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About the Ending to the film "Inception"


A Tripolation
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So basically, I have a question to ask about the ending of this film. The relevance of the clip I included starts at around 3:40.

 

 

 

So the story pretty much is, that he spins the top (called a totem in the movie), and if it falls over, he's awake. Conversely, if he spins it and keeps spinning forever, he's stuck in a dream.

 

My argument is that since the top appears to start wobbling at the end, it will at some point in the future fall over, correct? Once it loses that perfect balance it initially has, it will stop. So he has to be awake.

 

Is there any flaw in my thinking, provided that tops behave in Inception like they do in the world we live?

 

Edit: Every clip I find has embedding disabled. So you'll have to go to youtube to see it. Apologies.

Edited by A Tripolation
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So the story pretty much is, that he spins the top (called a totem in the movie), and if it falls over, he's awake. Conversely, if he spins it and keeps spinning forever, he's stuck in a dream.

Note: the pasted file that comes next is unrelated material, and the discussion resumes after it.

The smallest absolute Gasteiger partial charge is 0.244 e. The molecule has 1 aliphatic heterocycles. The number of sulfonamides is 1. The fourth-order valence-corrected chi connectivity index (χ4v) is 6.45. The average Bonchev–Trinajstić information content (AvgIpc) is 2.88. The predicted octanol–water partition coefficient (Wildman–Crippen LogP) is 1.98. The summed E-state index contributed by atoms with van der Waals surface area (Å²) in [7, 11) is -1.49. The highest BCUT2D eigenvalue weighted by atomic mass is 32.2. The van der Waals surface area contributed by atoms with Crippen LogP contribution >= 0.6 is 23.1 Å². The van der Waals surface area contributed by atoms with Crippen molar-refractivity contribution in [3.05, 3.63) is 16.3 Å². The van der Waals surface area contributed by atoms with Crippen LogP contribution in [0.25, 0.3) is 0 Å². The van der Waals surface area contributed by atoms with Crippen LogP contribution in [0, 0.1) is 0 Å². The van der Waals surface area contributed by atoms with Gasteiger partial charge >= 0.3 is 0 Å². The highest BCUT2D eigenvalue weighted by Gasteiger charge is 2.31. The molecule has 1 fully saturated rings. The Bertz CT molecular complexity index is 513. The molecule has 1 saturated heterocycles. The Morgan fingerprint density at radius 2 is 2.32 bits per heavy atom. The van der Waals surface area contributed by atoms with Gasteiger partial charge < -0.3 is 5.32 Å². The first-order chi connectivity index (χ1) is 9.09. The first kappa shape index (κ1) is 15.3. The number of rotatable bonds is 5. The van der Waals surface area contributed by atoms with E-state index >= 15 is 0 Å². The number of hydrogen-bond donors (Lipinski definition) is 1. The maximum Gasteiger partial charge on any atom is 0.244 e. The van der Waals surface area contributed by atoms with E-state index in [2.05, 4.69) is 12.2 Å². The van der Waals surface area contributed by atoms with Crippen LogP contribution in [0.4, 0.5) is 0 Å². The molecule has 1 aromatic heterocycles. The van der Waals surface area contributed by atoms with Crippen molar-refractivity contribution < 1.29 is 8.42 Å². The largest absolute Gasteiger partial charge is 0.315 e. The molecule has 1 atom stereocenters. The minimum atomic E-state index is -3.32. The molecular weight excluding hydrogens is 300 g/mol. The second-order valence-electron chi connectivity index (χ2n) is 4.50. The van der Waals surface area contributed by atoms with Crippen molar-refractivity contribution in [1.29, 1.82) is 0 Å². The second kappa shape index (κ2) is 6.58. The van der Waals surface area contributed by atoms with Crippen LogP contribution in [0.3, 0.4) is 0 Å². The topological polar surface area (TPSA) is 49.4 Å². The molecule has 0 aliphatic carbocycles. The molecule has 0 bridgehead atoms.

My argument is that since the top appears to start wobbling at the end, it will at some point in the future fall over, correct? Once it loses that perfect balance it initially has, it will stop. So he has to be awake.

 

Is there any flaw in my thinking, provided that tops behave in Inception like they do in the world we live?

 

Edit: Every clip I find has embedding disabled. So you'll have to go to youtube to see it. Apologies.

 

Of course there is a flaw. It could be a flaw in the table he spun the top on that made it wobble... it may have recovered and continued spinning. If they had ended the movie before the wobble, you would have been left thinking that the top spun forever... ending the movie after that little wobble gives you hope that maybe it WILL stop... I don't think it gives you certainty at all. The whole annoying point to the ending is that you are left with ambiguity about whether or not he really is awake this time. If your logic makes you feel better about it, there is nothing wrong with believing that he's awake.

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Actually, I initially believed he was still asleep because it never showed how he escaped from the dream. He just woke up on the plane. That's a strong indication that he's lost in limbo.

 

I was more asking that in terms of classical physics, one a top starts to wobble, it WILL fall over. I wanted to know if that was a true statement or not.

 

I thought the point to the top at the end was that he didn't bother to check and see if it fell over, he was finally to the point that he didn't need to see the totem.

 

I kind of agree with that. I felt like it was more that he didn't care if the totem fell over. He was happy again.